In your stories, animals, including butterflies, birds, and dogs, are the objects of both human compassion and brutality. To what extent are they used metaphorically, to reveal the beauties and terrors of humanity?

I think we see and treat animals as a devoted mirror of ourselves. We hold them, we assume their feelings, we speak their supposed thoughts out loud. I love animals, and I have always had pets. But reflecting on it, I think sometimes these relationships have a lot of craziness, autocompasión, and abuse, and they say a lot about us as people. In fact, Kentukis, my latest novel published in Spanish, has a lot to do with these kinds of relationships with animals.

How has living in Berlin affected your writing, both in terms of your process and indeed the substance of your work? 

Well, I didn’t think it would, but it happened. For example, I hadn’t written any novels when I arrived in Berlin and I used to think of myself as a short story writer. But the cost of living in Berlin is only a third of what it is in Argentina, so I got one of the most precious things a writer could want: free time. And it was in that first year in Berlin that I wrote Fever Dream. It was a good lesson: for a writer, even something as strong as gender could not be a real personal decision, but more a matter of time, circumstances, and opportunities. I am sure there are many things that have changed in my writing from Buenos Aires to Berlin. Also, seven years have passed, and these kinds of changes are almost imperceptible to oneself.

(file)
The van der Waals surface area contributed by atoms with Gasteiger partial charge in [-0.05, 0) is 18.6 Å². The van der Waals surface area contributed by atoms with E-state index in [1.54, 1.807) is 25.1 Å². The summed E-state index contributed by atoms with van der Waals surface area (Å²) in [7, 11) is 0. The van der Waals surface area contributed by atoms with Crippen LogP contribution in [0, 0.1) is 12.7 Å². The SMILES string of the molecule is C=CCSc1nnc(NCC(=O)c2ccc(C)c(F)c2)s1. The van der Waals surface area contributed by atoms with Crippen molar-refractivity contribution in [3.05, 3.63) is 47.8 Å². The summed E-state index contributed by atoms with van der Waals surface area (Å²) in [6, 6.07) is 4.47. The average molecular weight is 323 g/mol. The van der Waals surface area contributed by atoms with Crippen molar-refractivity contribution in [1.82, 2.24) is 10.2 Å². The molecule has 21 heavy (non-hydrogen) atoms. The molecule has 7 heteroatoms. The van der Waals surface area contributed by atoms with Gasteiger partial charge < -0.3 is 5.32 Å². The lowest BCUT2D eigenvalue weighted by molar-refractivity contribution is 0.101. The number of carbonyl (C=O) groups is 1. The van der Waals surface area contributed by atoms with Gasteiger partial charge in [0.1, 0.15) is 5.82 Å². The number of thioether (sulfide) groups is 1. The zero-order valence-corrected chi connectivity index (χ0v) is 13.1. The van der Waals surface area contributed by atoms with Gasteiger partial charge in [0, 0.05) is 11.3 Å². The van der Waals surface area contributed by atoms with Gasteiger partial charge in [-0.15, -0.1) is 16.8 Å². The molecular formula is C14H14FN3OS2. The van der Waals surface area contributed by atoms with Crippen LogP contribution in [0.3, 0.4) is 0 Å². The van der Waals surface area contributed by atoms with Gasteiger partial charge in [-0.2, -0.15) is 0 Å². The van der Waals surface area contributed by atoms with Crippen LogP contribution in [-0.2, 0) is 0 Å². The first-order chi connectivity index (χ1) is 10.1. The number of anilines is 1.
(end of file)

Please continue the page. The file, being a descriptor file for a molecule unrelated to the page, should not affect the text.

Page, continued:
And finally, what are you reading at the moment?

I always have a lot of books on hand. I am reading Kafka’s diaries in German. It is my first attempt at reading in German, so it is hard work but absolutely worth it. I have just finished Sánchez, a wonderful tiny book by a Spanish writer named Esther García Llovet who I have just discovered. Oh, and No Time to Spare — such a brave, sincere, and profound nonfiction book about the olden times, spare time, and what really matters in life — by my beloved writer Ursula K. Le Guin.

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Matthew Janney is a literary journalist and short story writer from London. Formerly Culture Trip’s literary editor, he has had work appear in the Times Literary Supplement, Coda Story, and The Calvert Journal.